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I am interested in Economic Theory, especially in information economics (the analysis of the strategic decisions of agents to acquire, share, and use information) and in how information asymmetries affect incentives.

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João Ramos

Assistant Professor of Finance and Business Economics
Office: HOH 205,
3670 Trousdale Pkwy,
Los Angeles, CA 90089,
United States


Published and Forthcoming

Working Papers

We consider a team-production environment where all participants are motivated by career concerns, and where a team's joint productive outcome may have different reputational implications for different team members. In this context, we characterize equilibrium disclosure of team-outcomes when team-disclosure choices aggregate individual decisions through some deliberation protocol. In contrast with individual disclosure problems, we show that equilibria often involve partial disclosure. Furthermore, we study the effort-incentive properties of equilibrium disclosure strategies implied by different deliberation protocols; and show that the partial disclosure of team outcomes may improve individuals' incentives to contribute to the team. Finally, we study the design of deliberation protocols and characterize productive environments where effort incentives are maximized by unilateral decision protocols or more consensual deliberation procedures.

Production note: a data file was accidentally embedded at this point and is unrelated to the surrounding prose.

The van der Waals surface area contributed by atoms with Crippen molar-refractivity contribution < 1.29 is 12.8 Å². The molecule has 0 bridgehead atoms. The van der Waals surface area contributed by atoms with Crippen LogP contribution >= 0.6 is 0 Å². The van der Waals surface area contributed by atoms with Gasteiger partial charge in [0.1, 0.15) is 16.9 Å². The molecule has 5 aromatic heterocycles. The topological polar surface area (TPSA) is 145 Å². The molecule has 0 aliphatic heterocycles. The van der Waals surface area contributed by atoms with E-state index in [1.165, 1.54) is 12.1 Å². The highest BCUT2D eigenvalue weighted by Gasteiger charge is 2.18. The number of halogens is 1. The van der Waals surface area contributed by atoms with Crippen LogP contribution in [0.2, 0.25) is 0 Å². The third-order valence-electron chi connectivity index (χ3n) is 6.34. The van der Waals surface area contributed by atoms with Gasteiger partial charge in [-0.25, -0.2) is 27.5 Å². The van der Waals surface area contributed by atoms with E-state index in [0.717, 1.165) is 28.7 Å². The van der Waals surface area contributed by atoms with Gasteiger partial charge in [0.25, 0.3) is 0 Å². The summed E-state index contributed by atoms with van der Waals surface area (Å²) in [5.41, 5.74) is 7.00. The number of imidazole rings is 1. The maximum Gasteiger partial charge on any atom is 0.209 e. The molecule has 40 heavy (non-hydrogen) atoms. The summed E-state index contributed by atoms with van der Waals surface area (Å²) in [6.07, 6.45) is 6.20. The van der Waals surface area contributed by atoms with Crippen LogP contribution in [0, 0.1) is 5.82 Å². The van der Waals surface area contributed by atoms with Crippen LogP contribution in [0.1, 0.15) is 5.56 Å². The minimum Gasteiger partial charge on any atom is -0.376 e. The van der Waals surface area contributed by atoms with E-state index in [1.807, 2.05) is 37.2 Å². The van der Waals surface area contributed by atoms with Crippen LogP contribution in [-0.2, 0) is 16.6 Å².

We study a continuous-time model of partnership, with persistence and imperfect state monitoring. Partners exert private efforts to shape the stock of fundamentals, which drives the pro ts of the partnership, and the profits are the only signal they observe. The near-optimal strongly symmetric equilibria are non-Markovian and are characterized by a novel differential equation that describes the supremum of equilibrium incentives for any level of relational capital. Imperfect monitoring of the fundamentals helps sustain incentives, due to deferred incentives, and increases the partnership's value (Sand in the wheels). Good profit outcomes rally the partners to further increase effort when relational capital is low, but lead them to coast and decrease effort when relational capital is high. Even partnerships with high fundamentals may unravel after a short spell of terrible signals (Beatles' break-up).

Viewing the relationship between politicians and voters as a principal-agent interaction afflicted by moral hazard, we examine how political careers are shaped by the incentives that voters provide incumbents to work in the public interest. When moral hazard binds, the optimal way for voters to hold politicians accountable is to provide re-election incentives that evolve dynamically over their careers in office. Under these incentives, first-term politicians are among the most electorally vulnerable and the hardest-working; politician effort rises with electoral vulnerability; electoral security increases following good performance and decreases following bad; and both effort and electoral vulnerability tend to decline with tenure. In extensions, we study limited voter commitment, voluntary retirement from politics, and adverse selection.


French - Mother Tongue

Teaching at USC Marshall

Microeconomics for Business

Topics in Microeconomic Theory II (PhD level)

Teaching at Queen Mary university of London

Strategy, Leadership and Management of Investment Banks

Microeconomic Theory II (PhD level)

Fall 2016, 2022, 2023

Spring 2017, 2018, 2019, 2020

Spring 2021, 2022

Spring 2022

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